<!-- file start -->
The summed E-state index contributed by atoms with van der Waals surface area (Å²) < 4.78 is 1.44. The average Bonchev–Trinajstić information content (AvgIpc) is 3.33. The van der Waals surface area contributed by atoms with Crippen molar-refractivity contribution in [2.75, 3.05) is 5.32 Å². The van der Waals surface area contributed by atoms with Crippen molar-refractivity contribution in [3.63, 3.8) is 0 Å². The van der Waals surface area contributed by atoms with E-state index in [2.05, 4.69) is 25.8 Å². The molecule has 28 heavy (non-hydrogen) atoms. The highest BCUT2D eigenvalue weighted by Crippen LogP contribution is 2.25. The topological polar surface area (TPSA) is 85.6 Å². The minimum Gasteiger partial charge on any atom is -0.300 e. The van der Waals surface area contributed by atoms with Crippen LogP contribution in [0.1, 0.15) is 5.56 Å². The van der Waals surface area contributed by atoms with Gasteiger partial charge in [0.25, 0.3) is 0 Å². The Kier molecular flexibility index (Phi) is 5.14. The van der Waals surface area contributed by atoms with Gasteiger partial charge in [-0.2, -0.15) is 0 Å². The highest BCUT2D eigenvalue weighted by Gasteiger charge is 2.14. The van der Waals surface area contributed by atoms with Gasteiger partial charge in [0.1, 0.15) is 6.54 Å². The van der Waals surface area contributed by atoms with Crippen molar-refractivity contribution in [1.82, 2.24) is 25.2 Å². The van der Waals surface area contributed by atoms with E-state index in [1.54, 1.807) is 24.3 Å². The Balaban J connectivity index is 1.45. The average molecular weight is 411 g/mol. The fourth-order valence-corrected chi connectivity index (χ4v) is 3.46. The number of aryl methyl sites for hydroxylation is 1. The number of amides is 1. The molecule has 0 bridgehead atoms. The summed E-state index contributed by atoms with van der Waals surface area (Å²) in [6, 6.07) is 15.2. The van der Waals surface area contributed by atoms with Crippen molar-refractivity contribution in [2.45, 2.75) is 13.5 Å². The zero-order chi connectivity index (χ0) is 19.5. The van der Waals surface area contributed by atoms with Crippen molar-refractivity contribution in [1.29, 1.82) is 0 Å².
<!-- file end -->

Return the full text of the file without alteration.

The summed E-state index contributed by atoms with van der Waals surface area (Å²) < 4.78 is 1.44. The average Bonchev–Trinajstić information content (AvgIpc) is 3.33. The van der Waals surface area contributed by atoms with Crippen molar-refractivity contribution in [2.75, 3.05) is 5.32 Å². The van der Waals surface area contributed by atoms with Crippen molar-refractivity contribution in [3.63, 3.8) is 0 Å². The van der Waals surface area contributed by atoms with E-state index in [2.05, 4.69) is 25.8 Å². The molecule has 28 heavy (non-hydrogen) atoms. The highest BCUT2D eigenvalue weighted by Crippen LogP contribution is 2.25. The topological polar surface area (TPSA) is 85.6 Å². The minimum Gasteiger partial charge on any atom is -0.300 e. The van der Waals surface area contributed by atoms with Crippen LogP contribution in [0.1, 0.15) is 5.56 Å². The van der Waals surface area contributed by atoms with Gasteiger partial charge in [0.25, 0.3) is 0 Å². The Kier molecular flexibility index (Phi) is 5.14. The van der Waals surface area contributed by atoms with Gasteiger partial charge in [-0.2, -0.15) is 0 Å². The highest BCUT2D eigenvalue weighted by Gasteiger charge is 2.14. The van der Waals surface area contributed by atoms with Gasteiger partial charge in [0.1, 0.15) is 6.54 Å². The van der Waals surface area contributed by atoms with Crippen molar-refractivity contribution in [1.82, 2.24) is 25.2 Å². The van der Waals surface area contributed by atoms with E-state index in [1.54, 1.807) is 24.3 Å². The Balaban J connectivity index is 1.45. The average molecular weight is 411 g/mol. The fourth-order valence-corrected chi connectivity index (χ4v) is 3.46. The number of aryl methyl sites for hydroxylation is 1. The number of amides is 1. The molecule has 0 bridgehead atoms. The summed E-state index contributed by atoms with van der Waals surface area (Å²) in [6, 6.07) is 15.2. The van der Waals surface area contributed by atoms with Crippen molar-refractivity contribution in [2.45, 2.75) is 13.5 Å². The zero-order chi connectivity index (χ0) is 19.5. The van der Waals surface area contributed by atoms with Crippen molar-refractivity contribution in [1.29, 1.82) is 0 Å².